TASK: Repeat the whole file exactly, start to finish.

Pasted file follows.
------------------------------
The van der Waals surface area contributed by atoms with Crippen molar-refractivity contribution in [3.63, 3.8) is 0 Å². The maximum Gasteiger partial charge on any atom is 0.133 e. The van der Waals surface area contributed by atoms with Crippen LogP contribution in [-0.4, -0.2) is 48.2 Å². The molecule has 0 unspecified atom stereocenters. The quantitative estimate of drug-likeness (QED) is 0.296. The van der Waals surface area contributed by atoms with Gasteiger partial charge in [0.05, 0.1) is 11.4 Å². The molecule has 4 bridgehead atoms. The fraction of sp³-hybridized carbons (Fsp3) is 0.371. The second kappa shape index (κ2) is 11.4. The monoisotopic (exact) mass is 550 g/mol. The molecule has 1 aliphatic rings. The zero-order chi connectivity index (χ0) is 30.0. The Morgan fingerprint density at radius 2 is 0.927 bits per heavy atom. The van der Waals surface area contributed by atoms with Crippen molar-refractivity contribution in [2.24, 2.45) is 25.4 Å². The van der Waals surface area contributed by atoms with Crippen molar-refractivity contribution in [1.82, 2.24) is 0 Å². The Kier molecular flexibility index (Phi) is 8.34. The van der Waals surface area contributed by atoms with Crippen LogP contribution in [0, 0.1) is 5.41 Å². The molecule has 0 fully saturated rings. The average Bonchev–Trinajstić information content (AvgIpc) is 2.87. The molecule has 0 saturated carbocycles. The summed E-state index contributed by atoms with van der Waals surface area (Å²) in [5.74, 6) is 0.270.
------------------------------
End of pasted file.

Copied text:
The van der Waals surface area contributed by atoms with Crippen molar-refractivity contribution in [3.63, 3.8) is 0 Å². The maximum Gasteiger partial charge on any atom is 0.133 e. The van der Waals surface area contributed by atoms with Crippen LogP contribution in [-0.4, -0.2) is 48.2 Å². The molecule has 0 unspecified atom stereocenters. The quantitative estimate of drug-likeness (QED) is 0.296. The van der Waals surface area contributed by atoms with Gasteiger partial charge in [0.05, 0.1) is 11.4 Å². The molecule has 4 bridgehead atoms. The fraction of sp³-hybridized carbons (Fsp3) is 0.371. The second kappa shape index (κ2) is 11.4. The monoisotopic (exact) mass is 550 g/mol. The molecule has 1 aliphatic rings. The zero-order chi connectivity index (χ0) is 30.0. The Morgan fingerprint density at radius 2 is 0.927 bits per heavy atom. The van der Waals surface area contributed by atoms with Crippen molar-refractivity contribution in [2.24, 2.45) is 25.4 Å². The van der Waals surface area contributed by atoms with Crippen molar-refractivity contribution in [1.82, 2.24) is 0 Å². The Kier molecular flexibility index (Phi) is 8.34. The van der Waals surface area contributed by atoms with Crippen LogP contribution in [0, 0.1) is 5.41 Å². The molecule has 0 fully saturated rings. The average Bonchev–Trinajstić information content (AvgIpc) is 2.87. The molecule has 0 saturated carbocycles. The summed E-state index contributed by atoms with van der Waals surface area (Å²) in [5.74, 6) is 0.270.